• A hypothetical intervention with 100% behavior change outcome that none of your employees participates in will also have little or no impact.

The notion that these characteristics form a foundation for successful programs is not new, and has been well established in literature and yet in practice they are still not widely achieved. If your organization is considering a move towards investing in employee health, be scrupulous in reviewing potential partners to manage or deliver these services.


Whether you are running the gauntlet at a health and safety trade show, reviewing marketing brochures, perusing the web or inviting bids for a contract - learn to blow smoke away from marketing mirrors and understand the numbers. Keep it simple.Does your potential provider demonstrate success in generating wide-spread active participation of workforce populations?


If they report participation rates of 'target groups', 'high risk employees' or the rate at which 'those who began the program finished the program' it may not justify automatic dismissal, but it should stimulate you to ask more questions.


Benchmarking research suggests that the participation rates for the most successful workplace health promotion programs are at least 60% of the entire work population. Further, noted researchers suggest that the bar must be set much higher, and that truly high value outcomes will be found in programs that can deliver 90% participation or above.


With average participation in many current workplace health programs snagged around 30% or below, it is fair to say that many organizations are not capitalizing on their investment. Does your potential provider demonstrate evidence-based interventions, or demonstrate a clear link between their services and behavioral theory?


If they offer a lot of interesting looking activities, you need to ask yourself about how cohesive the components are, and how effective they will be at not only facilitating genuine change within your workforce, but sustaining that change long-term. There are other aspects of evaluating vendors you may consider, such as their methods of risk assessment, program review and outcome analysis.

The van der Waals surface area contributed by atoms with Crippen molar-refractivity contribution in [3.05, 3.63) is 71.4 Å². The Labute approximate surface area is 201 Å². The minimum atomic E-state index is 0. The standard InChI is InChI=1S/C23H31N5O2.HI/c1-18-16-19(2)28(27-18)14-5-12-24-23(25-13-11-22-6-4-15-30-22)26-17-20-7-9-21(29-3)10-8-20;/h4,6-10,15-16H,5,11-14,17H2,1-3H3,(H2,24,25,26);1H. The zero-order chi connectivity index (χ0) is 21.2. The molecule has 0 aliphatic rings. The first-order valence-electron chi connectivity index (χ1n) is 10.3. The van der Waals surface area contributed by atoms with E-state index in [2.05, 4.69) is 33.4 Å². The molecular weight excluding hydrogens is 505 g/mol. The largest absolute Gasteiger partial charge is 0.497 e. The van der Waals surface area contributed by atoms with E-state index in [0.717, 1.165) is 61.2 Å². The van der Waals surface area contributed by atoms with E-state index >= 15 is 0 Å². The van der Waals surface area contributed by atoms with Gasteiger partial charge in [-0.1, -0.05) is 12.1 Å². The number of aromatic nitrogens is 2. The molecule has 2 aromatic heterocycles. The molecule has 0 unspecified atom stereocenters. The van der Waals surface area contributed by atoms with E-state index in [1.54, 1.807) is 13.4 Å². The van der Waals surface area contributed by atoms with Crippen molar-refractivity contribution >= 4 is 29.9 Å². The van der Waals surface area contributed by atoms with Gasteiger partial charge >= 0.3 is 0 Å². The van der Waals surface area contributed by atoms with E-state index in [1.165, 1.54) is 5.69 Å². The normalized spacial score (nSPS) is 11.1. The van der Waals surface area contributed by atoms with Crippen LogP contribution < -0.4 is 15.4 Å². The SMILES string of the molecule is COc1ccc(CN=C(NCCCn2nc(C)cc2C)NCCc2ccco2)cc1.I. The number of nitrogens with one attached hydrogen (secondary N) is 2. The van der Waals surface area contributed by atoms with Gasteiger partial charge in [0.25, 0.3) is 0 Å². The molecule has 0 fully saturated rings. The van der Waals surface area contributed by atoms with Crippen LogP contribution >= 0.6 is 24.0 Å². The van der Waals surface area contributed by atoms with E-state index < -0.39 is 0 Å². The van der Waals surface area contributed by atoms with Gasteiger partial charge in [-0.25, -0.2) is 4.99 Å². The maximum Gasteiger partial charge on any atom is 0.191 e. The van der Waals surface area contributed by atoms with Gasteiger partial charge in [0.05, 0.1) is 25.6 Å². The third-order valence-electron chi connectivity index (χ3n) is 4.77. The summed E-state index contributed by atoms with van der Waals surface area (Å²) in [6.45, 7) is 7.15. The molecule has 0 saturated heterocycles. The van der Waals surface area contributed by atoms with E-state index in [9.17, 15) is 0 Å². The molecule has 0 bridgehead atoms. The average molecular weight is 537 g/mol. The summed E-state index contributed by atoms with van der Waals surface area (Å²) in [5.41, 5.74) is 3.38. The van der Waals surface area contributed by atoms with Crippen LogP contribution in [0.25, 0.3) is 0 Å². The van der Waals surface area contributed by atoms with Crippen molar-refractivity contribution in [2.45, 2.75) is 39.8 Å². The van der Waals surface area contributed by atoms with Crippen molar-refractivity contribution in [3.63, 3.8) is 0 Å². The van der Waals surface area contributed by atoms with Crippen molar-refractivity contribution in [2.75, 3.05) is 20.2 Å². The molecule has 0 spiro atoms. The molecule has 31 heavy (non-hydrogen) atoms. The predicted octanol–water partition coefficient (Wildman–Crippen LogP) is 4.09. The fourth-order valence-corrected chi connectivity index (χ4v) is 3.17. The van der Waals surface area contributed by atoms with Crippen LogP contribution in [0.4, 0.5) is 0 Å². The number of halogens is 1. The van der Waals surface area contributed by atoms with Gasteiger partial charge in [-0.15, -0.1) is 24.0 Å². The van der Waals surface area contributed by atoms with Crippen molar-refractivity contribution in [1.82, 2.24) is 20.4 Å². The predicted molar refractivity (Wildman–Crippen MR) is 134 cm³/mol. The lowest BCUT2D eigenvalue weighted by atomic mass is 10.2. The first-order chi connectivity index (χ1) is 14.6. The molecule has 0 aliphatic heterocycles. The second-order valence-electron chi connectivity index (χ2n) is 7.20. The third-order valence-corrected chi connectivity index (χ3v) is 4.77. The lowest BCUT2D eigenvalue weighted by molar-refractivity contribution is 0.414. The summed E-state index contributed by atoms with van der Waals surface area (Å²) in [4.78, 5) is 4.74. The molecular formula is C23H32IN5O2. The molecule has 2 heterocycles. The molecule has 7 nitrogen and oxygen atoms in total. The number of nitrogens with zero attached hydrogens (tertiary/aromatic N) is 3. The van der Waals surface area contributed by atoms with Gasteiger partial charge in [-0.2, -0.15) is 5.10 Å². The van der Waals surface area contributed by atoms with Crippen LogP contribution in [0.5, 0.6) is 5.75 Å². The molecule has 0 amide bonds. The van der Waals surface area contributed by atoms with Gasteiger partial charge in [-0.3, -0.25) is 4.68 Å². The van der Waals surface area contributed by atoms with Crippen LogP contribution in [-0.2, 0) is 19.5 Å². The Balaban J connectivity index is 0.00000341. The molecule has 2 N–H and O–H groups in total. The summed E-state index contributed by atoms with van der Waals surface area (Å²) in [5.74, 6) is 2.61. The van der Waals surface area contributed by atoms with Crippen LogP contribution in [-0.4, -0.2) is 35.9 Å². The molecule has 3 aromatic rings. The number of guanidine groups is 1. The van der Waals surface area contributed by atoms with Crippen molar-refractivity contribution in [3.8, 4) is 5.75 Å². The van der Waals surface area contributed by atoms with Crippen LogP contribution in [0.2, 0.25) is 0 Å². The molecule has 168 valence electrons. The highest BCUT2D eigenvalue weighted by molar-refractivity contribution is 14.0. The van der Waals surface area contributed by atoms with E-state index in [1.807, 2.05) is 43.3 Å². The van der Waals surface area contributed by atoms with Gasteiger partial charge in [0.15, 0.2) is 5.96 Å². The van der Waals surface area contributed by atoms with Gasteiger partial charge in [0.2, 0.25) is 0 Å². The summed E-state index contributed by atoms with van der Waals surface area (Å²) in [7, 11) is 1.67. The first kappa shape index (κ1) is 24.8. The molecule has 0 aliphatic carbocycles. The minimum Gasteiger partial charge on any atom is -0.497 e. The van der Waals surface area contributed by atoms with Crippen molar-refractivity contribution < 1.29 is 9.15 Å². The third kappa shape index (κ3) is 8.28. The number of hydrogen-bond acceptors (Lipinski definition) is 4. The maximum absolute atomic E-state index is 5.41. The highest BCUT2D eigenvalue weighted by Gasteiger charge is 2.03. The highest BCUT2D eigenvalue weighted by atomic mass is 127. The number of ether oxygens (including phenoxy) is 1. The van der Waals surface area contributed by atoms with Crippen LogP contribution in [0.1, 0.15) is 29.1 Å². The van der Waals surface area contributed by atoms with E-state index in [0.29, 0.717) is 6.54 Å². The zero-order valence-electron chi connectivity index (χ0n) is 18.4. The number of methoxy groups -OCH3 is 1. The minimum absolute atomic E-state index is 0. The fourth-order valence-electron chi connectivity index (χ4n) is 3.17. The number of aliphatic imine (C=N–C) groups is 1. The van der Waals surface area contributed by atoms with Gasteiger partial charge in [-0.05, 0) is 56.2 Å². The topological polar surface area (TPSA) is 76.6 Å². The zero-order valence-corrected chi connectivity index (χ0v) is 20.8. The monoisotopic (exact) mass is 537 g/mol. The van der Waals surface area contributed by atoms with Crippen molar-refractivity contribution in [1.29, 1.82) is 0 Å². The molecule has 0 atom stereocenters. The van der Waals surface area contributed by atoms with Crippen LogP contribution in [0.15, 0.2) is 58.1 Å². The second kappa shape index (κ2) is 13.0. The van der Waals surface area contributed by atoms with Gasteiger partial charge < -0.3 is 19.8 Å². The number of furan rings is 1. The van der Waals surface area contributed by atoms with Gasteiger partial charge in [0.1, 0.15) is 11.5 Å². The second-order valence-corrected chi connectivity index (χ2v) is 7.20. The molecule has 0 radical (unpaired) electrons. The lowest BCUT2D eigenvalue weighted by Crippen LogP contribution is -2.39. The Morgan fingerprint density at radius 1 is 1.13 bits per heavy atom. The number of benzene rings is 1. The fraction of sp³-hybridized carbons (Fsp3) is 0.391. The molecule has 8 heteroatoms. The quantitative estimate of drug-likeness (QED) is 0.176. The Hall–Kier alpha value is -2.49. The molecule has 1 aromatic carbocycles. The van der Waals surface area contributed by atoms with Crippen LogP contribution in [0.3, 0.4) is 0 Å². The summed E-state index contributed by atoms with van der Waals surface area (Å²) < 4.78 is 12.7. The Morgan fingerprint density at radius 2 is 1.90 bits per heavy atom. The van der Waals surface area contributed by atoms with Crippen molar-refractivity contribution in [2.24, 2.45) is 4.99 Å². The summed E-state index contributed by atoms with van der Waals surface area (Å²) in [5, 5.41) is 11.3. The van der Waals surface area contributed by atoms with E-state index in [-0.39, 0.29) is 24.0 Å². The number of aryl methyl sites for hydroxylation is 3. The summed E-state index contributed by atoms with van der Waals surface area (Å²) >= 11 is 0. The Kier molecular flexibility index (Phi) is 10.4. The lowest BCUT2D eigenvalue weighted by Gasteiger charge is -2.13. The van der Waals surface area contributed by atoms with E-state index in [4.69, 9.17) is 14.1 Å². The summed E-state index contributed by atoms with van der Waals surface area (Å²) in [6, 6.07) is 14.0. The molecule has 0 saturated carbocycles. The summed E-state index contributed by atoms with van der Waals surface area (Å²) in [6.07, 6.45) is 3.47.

Ensuring that the program delivery modalities are suitable to your workplace is also essential, however many of these aspects will be organization-specific. These finer characteristics will help you pinpoint your ideal vendor from your short-list. It's the creation of your short-list from the greater pool in which the principles of potential value most come in to play.


Does the vendor demonstrate an intimate understanding of workplace health promotion? Does the program have a demonstrated ability to achieve widespread and sustained change of employee health behaviors? This is the single measure by which you can determine the true value potential of profitable and sustainable programs.


As this arm of the health industry matures, there is a growing field of potential vendors, partners and resources to consider. The benefit, however is that these types of programs have now been in existence long enough to enable us to distinguish between the types of approaches that work, and those that do not, meaning you can find successful partners, as long as you know what you are looking for.


References for quoted figures:

  • "The Health and Cost Benefits of Work-site Health Promotion Programs"; Goetzel & Ozminkowski, Annu. Rev. Public Health (29), 2008
  • Dee Edington "Zero Trends: Health as a Serious Economic Strategy", 2009
  • Center for Disease Control website: www.cdc.gov
  • National Business Group on Health website: www.businessgrouphealth.org

About the Author

Andrew Stephenson is the US Business Development Manager for Health by Design International, an award winning workplace health and injury prevention program provider. Working in the health industry in 3 countries over the past 7 years has provided abundant educational and professional development experiences.


With insight into effective practices in this industry from across the globe, Andrew is well qualified to help review your current health and productivity management approaches and identify areas where you can add real value. Contactable via info@hbdinternational.com or view the website at www.hbdinternational.com